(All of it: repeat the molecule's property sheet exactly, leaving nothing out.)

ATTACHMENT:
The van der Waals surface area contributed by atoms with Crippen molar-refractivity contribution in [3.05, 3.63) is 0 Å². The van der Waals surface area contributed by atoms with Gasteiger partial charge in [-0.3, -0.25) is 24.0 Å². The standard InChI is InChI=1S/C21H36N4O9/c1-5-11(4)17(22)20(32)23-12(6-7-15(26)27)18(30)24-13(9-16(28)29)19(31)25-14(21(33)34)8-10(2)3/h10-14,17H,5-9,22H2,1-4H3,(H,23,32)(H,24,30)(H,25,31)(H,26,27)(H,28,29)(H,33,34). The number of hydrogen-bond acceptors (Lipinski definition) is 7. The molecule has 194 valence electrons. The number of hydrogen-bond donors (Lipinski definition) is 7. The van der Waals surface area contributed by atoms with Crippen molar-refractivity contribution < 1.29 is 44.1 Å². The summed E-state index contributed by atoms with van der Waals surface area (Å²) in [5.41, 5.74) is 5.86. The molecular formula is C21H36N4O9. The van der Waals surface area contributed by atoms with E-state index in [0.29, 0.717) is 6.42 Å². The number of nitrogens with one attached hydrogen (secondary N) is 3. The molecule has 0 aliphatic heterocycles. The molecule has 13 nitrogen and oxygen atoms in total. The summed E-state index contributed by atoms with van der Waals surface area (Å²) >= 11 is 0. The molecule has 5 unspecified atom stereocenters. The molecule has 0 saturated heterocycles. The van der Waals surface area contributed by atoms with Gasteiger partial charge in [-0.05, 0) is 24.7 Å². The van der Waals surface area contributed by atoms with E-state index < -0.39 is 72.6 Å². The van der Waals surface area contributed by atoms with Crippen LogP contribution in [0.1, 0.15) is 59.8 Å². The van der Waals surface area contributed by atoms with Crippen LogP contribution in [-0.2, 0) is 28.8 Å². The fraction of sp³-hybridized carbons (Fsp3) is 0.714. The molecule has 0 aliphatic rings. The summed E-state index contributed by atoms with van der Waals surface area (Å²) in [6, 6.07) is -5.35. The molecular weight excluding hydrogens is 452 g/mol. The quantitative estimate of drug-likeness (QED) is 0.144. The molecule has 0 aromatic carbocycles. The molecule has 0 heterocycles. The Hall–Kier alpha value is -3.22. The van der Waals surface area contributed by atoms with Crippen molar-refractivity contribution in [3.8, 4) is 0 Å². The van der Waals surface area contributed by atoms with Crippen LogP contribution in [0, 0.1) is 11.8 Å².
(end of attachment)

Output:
The van der Waals surface area contributed by atoms with Crippen molar-refractivity contribution in [3.05, 3.63) is 0 Å². The van der Waals surface area contributed by atoms with Gasteiger partial charge in [-0.3, -0.25) is 24.0 Å². The standard InChI is InChI=1S/C21H36N4O9/c1-5-11(4)17(22)20(32)23-12(6-7-15(26)27)18(30)24-13(9-16(28)29)19(31)25-14(21(33)34)8-10(2)3/h10-14,17H,5-9,22H2,1-4H3,(H,23,32)(H,24,30)(H,25,31)(H,26,27)(H,28,29)(H,33,34). The number of hydrogen-bond acceptors (Lipinski definition) is 7. The molecule has 194 valence electrons. The number of hydrogen-bond donors (Lipinski definition) is 7. The van der Waals surface area contributed by atoms with Crippen molar-refractivity contribution < 1.29 is 44.1 Å². The summed E-state index contributed by atoms with van der Waals surface area (Å²) in [5.41, 5.74) is 5.86. The molecular formula is C21H36N4O9. The van der Waals surface area contributed by atoms with E-state index in [0.29, 0.717) is 6.42 Å². The number of nitrogens with one attached hydrogen (secondary N) is 3. The molecule has 0 aliphatic heterocycles. The molecule has 13 nitrogen and oxygen atoms in total. The summed E-state index contributed by atoms with van der Waals surface area (Å²) >= 11 is 0. The molecule has 5 unspecified atom stereocenters. The molecule has 0 saturated heterocycles. The van der Waals surface area contributed by atoms with Gasteiger partial charge in [-0.05, 0) is 24.7 Å². The van der Waals surface area contributed by atoms with E-state index < -0.39 is 72.6 Å². The van der Waals surface area contributed by atoms with Crippen LogP contribution in [0.1, 0.15) is 59.8 Å². The van der Waals surface area contributed by atoms with Crippen LogP contribution in [-0.2, 0) is 28.8 Å². The fraction of sp³-hybridized carbons (Fsp3) is 0.714. The molecule has 0 aliphatic rings. The summed E-state index contributed by atoms with van der Waals surface area (Å²) in [6, 6.07) is -5.35. The molecular weight excluding hydrogens is 452 g/mol. The quantitative estimate of drug-likeness (QED) is 0.144. The molecule has 0 aromatic carbocycles. The molecule has 0 heterocycles. The Hall–Kier alpha value is -3.22. The van der Waals surface area contributed by atoms with Crippen molar-refractivity contribution in [3.8, 4) is 0 Å². The van der Waals surface area contributed by atoms with Crippen LogP contribution in [0, 0.1) is 11.8 Å².